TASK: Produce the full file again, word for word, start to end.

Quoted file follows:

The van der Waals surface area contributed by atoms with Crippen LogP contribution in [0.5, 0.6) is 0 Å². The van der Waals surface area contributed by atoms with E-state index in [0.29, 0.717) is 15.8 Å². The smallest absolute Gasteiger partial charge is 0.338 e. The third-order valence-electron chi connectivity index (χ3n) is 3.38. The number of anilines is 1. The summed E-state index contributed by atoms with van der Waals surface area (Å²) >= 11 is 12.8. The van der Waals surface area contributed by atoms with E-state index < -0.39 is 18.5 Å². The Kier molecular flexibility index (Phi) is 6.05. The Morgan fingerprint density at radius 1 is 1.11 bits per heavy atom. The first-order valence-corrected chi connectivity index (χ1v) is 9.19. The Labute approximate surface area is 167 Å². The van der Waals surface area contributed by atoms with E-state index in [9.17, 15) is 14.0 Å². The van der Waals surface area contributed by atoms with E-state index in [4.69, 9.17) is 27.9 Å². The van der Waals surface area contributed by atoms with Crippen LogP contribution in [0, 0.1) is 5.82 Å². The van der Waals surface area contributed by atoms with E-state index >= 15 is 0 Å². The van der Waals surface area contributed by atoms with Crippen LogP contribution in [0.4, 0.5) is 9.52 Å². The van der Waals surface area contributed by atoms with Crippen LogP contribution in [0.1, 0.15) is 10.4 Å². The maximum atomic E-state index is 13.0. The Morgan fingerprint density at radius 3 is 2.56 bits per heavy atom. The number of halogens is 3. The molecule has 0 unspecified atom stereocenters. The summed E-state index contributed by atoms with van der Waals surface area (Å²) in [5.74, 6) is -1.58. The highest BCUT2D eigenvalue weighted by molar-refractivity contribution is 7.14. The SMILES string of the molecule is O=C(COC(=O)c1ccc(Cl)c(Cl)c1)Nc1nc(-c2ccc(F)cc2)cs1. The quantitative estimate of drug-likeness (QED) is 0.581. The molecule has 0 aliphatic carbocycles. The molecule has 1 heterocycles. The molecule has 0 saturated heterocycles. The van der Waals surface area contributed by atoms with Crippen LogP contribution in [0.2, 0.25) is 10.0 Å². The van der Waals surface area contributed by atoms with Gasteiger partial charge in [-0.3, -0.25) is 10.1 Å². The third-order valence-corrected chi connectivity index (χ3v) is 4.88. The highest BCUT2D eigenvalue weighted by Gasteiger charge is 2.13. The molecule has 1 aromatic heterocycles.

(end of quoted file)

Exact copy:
The van der Waals surface area contributed by atoms with Crippen LogP contribution in [0.5, 0.6) is 0 Å². The van der Waals surface area contributed by atoms with E-state index in [0.29, 0.717) is 15.8 Å². The smallest absolute Gasteiger partial charge is 0.338 e. The third-order valence-electron chi connectivity index (χ3n) is 3.38. The number of anilines is 1. The summed E-state index contributed by atoms with van der Waals surface area (Å²) >= 11 is 12.8. The van der Waals surface area contributed by atoms with E-state index < -0.39 is 18.5 Å². The Kier molecular flexibility index (Phi) is 6.05. The Morgan fingerprint density at radius 1 is 1.11 bits per heavy atom. The first-order valence-corrected chi connectivity index (χ1v) is 9.19. The Labute approximate surface area is 167 Å². The van der Waals surface area contributed by atoms with E-state index in [9.17, 15) is 14.0 Å². The van der Waals surface area contributed by atoms with E-state index in [4.69, 9.17) is 27.9 Å². The van der Waals surface area contributed by atoms with Crippen LogP contribution in [0, 0.1) is 5.82 Å². The van der Waals surface area contributed by atoms with E-state index >= 15 is 0 Å². The van der Waals surface area contributed by atoms with Crippen LogP contribution in [0.4, 0.5) is 9.52 Å². The van der Waals surface area contributed by atoms with Crippen LogP contribution in [0.1, 0.15) is 10.4 Å². The maximum atomic E-state index is 13.0. The Morgan fingerprint density at radius 3 is 2.56 bits per heavy atom. The number of halogens is 3. The molecule has 0 unspecified atom stereocenters. The summed E-state index contributed by atoms with van der Waals surface area (Å²) in [5.74, 6) is -1.58. The highest BCUT2D eigenvalue weighted by molar-refractivity contribution is 7.14. The SMILES string of the molecule is O=C(COC(=O)c1ccc(Cl)c(Cl)c1)Nc1nc(-c2ccc(F)cc2)cs1. The quantitative estimate of drug-likeness (QED) is 0.581. The molecule has 0 aliphatic carbocycles. The molecule has 1 heterocycles. The molecule has 0 saturated heterocycles. The van der Waals surface area contributed by atoms with Crippen LogP contribution in [0.2, 0.25) is 10.0 Å². The van der Waals surface area contributed by atoms with Gasteiger partial charge in [-0.3, -0.25) is 10.1 Å². The third-order valence-corrected chi connectivity index (χ3v) is 4.88. The highest BCUT2D eigenvalue weighted by Gasteiger charge is 2.13. The molecule has 1 aromatic heterocycles.